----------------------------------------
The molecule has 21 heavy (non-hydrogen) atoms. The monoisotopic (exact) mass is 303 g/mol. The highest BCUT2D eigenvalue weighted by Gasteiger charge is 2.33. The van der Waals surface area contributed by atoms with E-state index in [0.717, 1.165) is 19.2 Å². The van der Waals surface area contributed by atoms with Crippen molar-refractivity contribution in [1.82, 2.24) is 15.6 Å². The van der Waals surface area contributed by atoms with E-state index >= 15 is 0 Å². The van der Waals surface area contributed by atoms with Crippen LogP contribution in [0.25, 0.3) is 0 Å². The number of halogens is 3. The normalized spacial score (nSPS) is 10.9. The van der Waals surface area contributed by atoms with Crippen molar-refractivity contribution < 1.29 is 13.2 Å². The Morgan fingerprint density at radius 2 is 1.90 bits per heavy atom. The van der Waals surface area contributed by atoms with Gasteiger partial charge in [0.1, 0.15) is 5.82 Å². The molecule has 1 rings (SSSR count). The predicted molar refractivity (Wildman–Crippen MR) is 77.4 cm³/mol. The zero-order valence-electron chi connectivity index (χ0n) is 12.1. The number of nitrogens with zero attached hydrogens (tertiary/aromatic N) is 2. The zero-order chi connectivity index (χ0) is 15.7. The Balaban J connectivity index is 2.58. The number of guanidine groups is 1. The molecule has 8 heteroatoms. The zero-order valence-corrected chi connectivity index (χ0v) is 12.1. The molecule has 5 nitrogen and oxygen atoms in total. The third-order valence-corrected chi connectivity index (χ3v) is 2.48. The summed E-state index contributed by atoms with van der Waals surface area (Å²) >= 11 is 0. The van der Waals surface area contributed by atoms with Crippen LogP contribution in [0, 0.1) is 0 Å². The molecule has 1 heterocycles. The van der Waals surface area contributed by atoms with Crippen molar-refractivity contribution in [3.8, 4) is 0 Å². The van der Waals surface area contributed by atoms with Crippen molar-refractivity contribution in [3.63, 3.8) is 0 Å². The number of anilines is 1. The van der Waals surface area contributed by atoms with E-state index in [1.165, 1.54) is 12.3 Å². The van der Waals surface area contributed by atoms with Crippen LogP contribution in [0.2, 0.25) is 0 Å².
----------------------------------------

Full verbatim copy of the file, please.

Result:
The molecule has 21 heavy (non-hydrogen) atoms. The monoisotopic (exact) mass is 303 g/mol. The highest BCUT2D eigenvalue weighted by Gasteiger charge is 2.33. The van der Waals surface area contributed by atoms with E-state index in [0.717, 1.165) is 19.2 Å². The van der Waals surface area contributed by atoms with Crippen molar-refractivity contribution in [1.82, 2.24) is 15.6 Å². The van der Waals surface area contributed by atoms with E-state index >= 15 is 0 Å². The van der Waals surface area contributed by atoms with Crippen LogP contribution in [0.25, 0.3) is 0 Å². The number of halogens is 3. The normalized spacial score (nSPS) is 10.9. The van der Waals surface area contributed by atoms with Crippen molar-refractivity contribution < 1.29 is 13.2 Å². The Morgan fingerprint density at radius 2 is 1.90 bits per heavy atom. The van der Waals surface area contributed by atoms with Gasteiger partial charge in [0.1, 0.15) is 5.82 Å². The molecule has 1 rings (SSSR count). The predicted molar refractivity (Wildman–Crippen MR) is 77.4 cm³/mol. The zero-order valence-electron chi connectivity index (χ0n) is 12.1. The number of nitrogens with zero attached hydrogens (tertiary/aromatic N) is 2. The zero-order chi connectivity index (χ0) is 15.7. The Balaban J connectivity index is 2.58. The number of guanidine groups is 1. The molecule has 8 heteroatoms. The zero-order valence-corrected chi connectivity index (χ0v) is 12.1. The molecule has 5 nitrogen and oxygen atoms in total. The third-order valence-corrected chi connectivity index (χ3v) is 2.48. The summed E-state index contributed by atoms with van der Waals surface area (Å²) >= 11 is 0. The van der Waals surface area contributed by atoms with Crippen LogP contribution in [0, 0.1) is 0 Å². The molecule has 1 heterocycles. The van der Waals surface area contributed by atoms with Crippen molar-refractivity contribution in [3.8, 4) is 0 Å². The van der Waals surface area contributed by atoms with Crippen molar-refractivity contribution in [3.63, 3.8) is 0 Å². The number of anilines is 1. The van der Waals surface area contributed by atoms with E-state index in [1.165, 1.54) is 12.3 Å². The van der Waals surface area contributed by atoms with Crippen LogP contribution in [0.2, 0.25) is 0 Å².